What’s a Reasonable Timeframe for Spoilers in Different Forms of Media?

Blade-runner-directors-cut-poster--large-msg-119325148375Yesterday a friend mentioned an interesting Facebook post to me. A person had posted that they were defriending someone because they had casually written a Game of Thrones spoiler 3 days after the most recent episode aired. (They could have just unfollowed them, but I guess that was worth the price of friendship to them.)

It made me wonder: What’s a reasonable timeframe for spoilers in different forms of media?

Personally, I try to be aware of the people around me when I’m talking about content that could include spoilers. For example, if I want to talk about something that happened in The Walking Dead, I check with the people I’m with to see (a) if they’re up to date and (b) if they don’t watch it, do they care if I talk about it?

When I’m on the other side of things, I can be somewhat anxious about spoilers. When the 7th Harry Potter book was released, I didn’t leave the house or go on the internet until I finished it. For The Force Awakens, I avoided all trailers, and I was legitimately concerned that someone walking out of the theater while I walked in would give away a key plot point.

But for those types of things, I tend to watch or read them as soon as they’re released. Any longer than that, and it’s indicative of a lower level of excitement and less of a concern about spoilers.

What do you think is a reasonable timeframe to be okay with people openly talking about something that happened on a TV show? A few days? A week? When the season is over? When the season is available on DVD?

What about movies? Do they differ from TV? And books take longer to consume than a movie or an episode of TV–does that grant them more time before spoilers can be posted?

Or is it never okay to post any kind of a spoiler without prefacing it with “spoiler alert”? Like, you can’t talk about Blade Runner without checking to make sure everyone has seen it. Is that taking it too far?


5 Responses to “What’s a Reasonable Timeframe for Spoilers in Different Forms of Media?”

  1. Keith says:

    Good question…this came up just this week for me, as an acquaintance was angry on Monday that he’d been spoiled for Game of Thrones. I wasn’t the spoiler, but I did tease him…saying something like “maybe you should watch it when it airs”. He did not like that at all. Someone involved in the discussion mentioned that a rule of thumb they follow is 1 week for TV shows, and 1 month for movies. I thought that was pretty fair.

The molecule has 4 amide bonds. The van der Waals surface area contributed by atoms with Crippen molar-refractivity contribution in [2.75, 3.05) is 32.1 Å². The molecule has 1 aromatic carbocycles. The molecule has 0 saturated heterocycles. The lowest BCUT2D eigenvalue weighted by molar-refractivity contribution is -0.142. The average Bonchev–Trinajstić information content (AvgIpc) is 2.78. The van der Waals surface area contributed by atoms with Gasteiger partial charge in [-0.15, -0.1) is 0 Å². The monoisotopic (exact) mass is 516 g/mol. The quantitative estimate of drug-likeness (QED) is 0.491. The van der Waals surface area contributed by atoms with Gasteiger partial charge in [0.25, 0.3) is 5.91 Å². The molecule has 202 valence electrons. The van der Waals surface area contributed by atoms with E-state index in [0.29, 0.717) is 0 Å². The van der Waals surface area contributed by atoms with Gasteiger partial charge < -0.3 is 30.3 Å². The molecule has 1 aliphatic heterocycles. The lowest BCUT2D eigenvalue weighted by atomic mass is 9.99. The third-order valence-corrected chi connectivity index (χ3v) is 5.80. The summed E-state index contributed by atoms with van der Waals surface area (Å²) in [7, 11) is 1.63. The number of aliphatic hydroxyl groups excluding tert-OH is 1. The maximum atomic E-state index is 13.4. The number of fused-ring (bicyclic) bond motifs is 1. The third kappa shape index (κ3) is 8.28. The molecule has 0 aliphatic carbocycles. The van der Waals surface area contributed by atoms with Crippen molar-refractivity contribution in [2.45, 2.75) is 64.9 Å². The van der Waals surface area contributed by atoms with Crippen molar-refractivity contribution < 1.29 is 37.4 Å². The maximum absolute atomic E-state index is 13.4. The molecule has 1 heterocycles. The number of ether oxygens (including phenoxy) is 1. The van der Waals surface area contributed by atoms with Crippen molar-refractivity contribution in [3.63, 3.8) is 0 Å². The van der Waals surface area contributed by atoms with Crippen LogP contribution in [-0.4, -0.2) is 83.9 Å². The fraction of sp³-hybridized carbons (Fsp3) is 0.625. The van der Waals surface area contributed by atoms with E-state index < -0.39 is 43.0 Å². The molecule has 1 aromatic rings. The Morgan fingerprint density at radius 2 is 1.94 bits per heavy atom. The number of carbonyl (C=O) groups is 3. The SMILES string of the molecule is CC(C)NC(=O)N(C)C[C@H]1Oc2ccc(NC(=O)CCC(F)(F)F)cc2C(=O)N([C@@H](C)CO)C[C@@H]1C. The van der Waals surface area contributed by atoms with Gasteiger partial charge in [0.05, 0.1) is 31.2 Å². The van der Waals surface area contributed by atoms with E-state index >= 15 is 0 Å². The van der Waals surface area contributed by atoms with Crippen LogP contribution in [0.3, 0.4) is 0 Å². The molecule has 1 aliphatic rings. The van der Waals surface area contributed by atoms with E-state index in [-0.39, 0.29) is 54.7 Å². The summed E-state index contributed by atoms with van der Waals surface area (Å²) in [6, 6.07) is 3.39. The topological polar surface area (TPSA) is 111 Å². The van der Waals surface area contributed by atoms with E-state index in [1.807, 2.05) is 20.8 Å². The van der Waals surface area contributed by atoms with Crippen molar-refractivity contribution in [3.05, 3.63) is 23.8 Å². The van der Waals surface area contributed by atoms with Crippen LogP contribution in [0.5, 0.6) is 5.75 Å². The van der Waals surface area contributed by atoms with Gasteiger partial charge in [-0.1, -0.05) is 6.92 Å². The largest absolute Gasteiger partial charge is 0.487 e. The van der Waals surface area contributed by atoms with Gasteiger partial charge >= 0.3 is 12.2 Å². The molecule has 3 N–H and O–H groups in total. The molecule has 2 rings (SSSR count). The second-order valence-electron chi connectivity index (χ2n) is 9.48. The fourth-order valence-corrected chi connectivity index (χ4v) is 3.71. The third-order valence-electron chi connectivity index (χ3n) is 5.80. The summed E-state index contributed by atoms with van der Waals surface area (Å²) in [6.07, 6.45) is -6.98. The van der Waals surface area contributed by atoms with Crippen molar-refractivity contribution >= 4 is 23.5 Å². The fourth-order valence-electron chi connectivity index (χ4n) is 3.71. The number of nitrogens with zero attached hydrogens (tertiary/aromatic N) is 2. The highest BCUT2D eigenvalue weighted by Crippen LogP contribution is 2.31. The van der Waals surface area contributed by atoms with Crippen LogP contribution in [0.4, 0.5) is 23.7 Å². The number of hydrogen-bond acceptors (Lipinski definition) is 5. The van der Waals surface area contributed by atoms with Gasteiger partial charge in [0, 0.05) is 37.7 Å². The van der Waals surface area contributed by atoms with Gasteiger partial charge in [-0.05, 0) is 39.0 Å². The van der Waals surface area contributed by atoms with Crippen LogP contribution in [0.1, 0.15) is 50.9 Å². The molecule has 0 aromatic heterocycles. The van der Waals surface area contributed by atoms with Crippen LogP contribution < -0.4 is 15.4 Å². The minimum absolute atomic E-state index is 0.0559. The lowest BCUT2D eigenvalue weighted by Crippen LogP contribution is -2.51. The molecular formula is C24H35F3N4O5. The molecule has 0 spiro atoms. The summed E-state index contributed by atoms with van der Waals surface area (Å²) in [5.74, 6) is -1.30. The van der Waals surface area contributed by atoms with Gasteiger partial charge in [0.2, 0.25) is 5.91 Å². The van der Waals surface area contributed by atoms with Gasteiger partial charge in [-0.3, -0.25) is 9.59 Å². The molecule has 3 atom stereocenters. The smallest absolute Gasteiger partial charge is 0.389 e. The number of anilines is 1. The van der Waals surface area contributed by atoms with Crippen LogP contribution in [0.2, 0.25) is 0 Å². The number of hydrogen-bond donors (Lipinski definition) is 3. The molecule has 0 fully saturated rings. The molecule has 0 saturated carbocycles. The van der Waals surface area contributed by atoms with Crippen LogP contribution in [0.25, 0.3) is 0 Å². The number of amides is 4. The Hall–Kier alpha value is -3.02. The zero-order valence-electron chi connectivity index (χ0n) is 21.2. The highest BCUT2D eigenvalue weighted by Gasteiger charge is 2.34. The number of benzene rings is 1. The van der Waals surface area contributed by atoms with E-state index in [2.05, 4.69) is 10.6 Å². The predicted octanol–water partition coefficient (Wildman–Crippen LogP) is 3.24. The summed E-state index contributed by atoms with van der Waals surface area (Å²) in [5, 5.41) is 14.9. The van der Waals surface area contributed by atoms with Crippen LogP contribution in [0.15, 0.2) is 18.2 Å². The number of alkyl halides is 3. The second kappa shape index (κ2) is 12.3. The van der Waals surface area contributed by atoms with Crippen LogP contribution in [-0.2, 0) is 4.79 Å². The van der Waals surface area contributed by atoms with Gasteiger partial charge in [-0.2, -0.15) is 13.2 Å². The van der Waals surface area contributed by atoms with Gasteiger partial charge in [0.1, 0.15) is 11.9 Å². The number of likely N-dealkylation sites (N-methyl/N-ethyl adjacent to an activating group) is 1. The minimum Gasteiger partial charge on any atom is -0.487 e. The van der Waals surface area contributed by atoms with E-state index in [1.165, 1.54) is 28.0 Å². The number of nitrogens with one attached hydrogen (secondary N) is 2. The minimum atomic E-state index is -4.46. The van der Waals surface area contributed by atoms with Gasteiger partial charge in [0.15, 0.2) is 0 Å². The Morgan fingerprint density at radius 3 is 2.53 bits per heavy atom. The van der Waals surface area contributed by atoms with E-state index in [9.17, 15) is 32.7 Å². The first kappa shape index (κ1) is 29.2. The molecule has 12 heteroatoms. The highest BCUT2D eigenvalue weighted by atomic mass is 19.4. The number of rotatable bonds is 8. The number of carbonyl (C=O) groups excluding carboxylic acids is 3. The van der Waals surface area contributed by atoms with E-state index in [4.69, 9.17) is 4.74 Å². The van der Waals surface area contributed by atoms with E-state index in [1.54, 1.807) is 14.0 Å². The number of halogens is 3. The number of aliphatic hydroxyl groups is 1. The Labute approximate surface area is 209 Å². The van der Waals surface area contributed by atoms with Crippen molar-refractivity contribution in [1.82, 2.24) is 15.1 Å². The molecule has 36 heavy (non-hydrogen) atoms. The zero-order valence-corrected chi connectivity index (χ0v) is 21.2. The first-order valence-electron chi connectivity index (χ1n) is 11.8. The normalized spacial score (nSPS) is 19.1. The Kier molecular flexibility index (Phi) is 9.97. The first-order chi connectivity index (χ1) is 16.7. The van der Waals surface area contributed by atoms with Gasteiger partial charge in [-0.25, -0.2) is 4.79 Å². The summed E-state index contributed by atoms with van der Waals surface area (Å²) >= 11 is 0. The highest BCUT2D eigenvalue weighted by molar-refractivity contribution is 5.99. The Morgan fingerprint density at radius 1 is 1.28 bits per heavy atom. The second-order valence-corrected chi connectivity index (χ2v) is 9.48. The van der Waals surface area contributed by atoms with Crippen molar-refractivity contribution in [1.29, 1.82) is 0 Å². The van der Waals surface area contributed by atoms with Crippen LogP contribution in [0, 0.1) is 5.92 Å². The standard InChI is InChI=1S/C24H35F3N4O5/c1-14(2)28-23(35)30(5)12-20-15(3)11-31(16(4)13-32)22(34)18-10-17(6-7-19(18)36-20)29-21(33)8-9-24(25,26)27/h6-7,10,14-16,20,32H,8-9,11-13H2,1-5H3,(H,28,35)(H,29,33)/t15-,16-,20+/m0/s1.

To be honest, in this day and age of DVRs, and people waiting a whole season so they can then binge watch…I think the onus is on the person not wanting to be spoiled. It seems to me that more and more people expect others to tread lightly around their unspoiled state for an unreasonable amount of time. You can’t expect people to NOT talk about the “water cooler” shows/movies like GoT, Star Wars, the newest Marvel movie, etc. So, I think it’s on you – the unspoiled – to police your own internet activity and such, and not expect people to constantly preface their messages with SPOILER WARNING.

    When my aforementioned acquaintance took to Facebook to air his grievances, someone gently said, “You now, you were the one to spoil me about The Force Awakens!” He profusely apologized, and then it came out that the “spoiler” the other person was referencing happened 4 months after the movie was released! Crazy.

    Oh…and one more thing…

    Hodor.

    • Jamey Stegmaier says:

      Keith: I see your point, and I agree to a certain extent. The fun of these shows, books, and movies is that we want to talk about them. But I think we can still be considerate of others when we do so–surely there’s a happy medium? 🙂

  2. Mike says:

    As posted above, I think a week for TV and a month for movies is reasonable. I also think that we all just need to lighten up a bit and enjoy the experience of watching things even if we know what is coming.

    But I will fully admit that I rarely watch media immediately so I have given up on caring if I am “spoiled” for just about anything, which is probably biasing my opinion.

    • Jamey Stegmaier says:

      Mike: I like that sentiment–I know I sometimes put too much meaning on spoilers, forgetting that something can be almost just as entertaining even if I know a little bit about what’s going to happen.

  3. Joe Babbitt says:

    I think it’s not asking too much to just ask first. It’s another 2.5 seconds of your life to make sure you’re not ruining anything for someone. It has been REAAAALLY hard avoiding GoT S6 spoilers so far and I want to make some time to catch up on it so I don’t have to quickly avoid memes or other stuff. It is the job of the people who have seen to be courteous, and the job of the people who haven’t seen to be cautious.

    I do think that if something is over 10 years old, you shouldn’t have to ask. That said, I’ve never seen Blade Runner so shut your mouth. 🙂

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